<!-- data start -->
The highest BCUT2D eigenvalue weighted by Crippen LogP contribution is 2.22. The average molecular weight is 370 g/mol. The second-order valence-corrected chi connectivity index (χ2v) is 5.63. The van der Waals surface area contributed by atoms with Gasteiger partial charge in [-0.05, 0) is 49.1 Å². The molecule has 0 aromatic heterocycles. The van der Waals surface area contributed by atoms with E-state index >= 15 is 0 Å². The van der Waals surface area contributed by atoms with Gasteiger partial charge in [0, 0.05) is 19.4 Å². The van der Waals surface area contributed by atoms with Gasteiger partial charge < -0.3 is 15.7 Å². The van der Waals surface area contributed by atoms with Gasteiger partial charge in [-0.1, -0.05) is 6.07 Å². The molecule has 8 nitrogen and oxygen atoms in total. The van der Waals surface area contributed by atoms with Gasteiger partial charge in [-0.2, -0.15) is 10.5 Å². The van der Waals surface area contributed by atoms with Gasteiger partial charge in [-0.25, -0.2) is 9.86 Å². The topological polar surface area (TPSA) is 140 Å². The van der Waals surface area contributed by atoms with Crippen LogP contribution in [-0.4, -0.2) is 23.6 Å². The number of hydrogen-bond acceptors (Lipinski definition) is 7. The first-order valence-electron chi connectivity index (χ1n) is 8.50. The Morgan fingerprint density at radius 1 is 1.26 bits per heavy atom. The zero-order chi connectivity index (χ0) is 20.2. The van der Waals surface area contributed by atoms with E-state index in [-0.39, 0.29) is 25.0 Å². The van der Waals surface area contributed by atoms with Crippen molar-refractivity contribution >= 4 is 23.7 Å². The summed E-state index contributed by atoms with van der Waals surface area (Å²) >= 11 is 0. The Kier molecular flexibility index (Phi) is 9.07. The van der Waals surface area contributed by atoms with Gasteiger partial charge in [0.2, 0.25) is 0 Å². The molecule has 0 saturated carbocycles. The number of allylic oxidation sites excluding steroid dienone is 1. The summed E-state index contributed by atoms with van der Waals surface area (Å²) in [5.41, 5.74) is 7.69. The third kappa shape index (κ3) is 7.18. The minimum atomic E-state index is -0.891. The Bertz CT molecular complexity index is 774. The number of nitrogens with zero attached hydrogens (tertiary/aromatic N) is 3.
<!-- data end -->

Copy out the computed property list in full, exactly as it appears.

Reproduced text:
The highest BCUT2D eigenvalue weighted by Crippen LogP contribution is 2.22. The average molecular weight is 370 g/mol. The second-order valence-corrected chi connectivity index (χ2v) is 5.63. The van der Waals surface area contributed by atoms with Gasteiger partial charge in [-0.05, 0) is 49.1 Å². The molecule has 0 aromatic heterocycles. The van der Waals surface area contributed by atoms with E-state index >= 15 is 0 Å². The van der Waals surface area contributed by atoms with Gasteiger partial charge in [0, 0.05) is 19.4 Å². The van der Waals surface area contributed by atoms with Gasteiger partial charge < -0.3 is 15.7 Å². The van der Waals surface area contributed by atoms with Gasteiger partial charge in [-0.1, -0.05) is 6.07 Å². The molecule has 8 nitrogen and oxygen atoms in total. The van der Waals surface area contributed by atoms with Gasteiger partial charge in [-0.2, -0.15) is 10.5 Å². The van der Waals surface area contributed by atoms with Gasteiger partial charge in [-0.25, -0.2) is 9.86 Å². The topological polar surface area (TPSA) is 140 Å². The van der Waals surface area contributed by atoms with Crippen LogP contribution in [-0.4, -0.2) is 23.6 Å². The number of hydrogen-bond acceptors (Lipinski definition) is 7. The first-order valence-electron chi connectivity index (χ1n) is 8.50. The Morgan fingerprint density at radius 1 is 1.26 bits per heavy atom. The zero-order chi connectivity index (χ0) is 20.2. The van der Waals surface area contributed by atoms with E-state index in [-0.39, 0.29) is 25.0 Å². The van der Waals surface area contributed by atoms with Crippen molar-refractivity contribution >= 4 is 23.7 Å². The summed E-state index contributed by atoms with van der Waals surface area (Å²) >= 11 is 0. The Kier molecular flexibility index (Phi) is 9.07. The van der Waals surface area contributed by atoms with Gasteiger partial charge in [0.2, 0.25) is 0 Å². The molecule has 0 saturated carbocycles. The number of allylic oxidation sites excluding steroid dienone is 1. The summed E-state index contributed by atoms with van der Waals surface area (Å²) in [5.41, 5.74) is 7.69. The third kappa shape index (κ3) is 7.18. The minimum atomic E-state index is -0.891. The Bertz CT molecular complexity index is 774. The number of nitrogens with zero attached hydrogens (tertiary/aromatic N) is 3.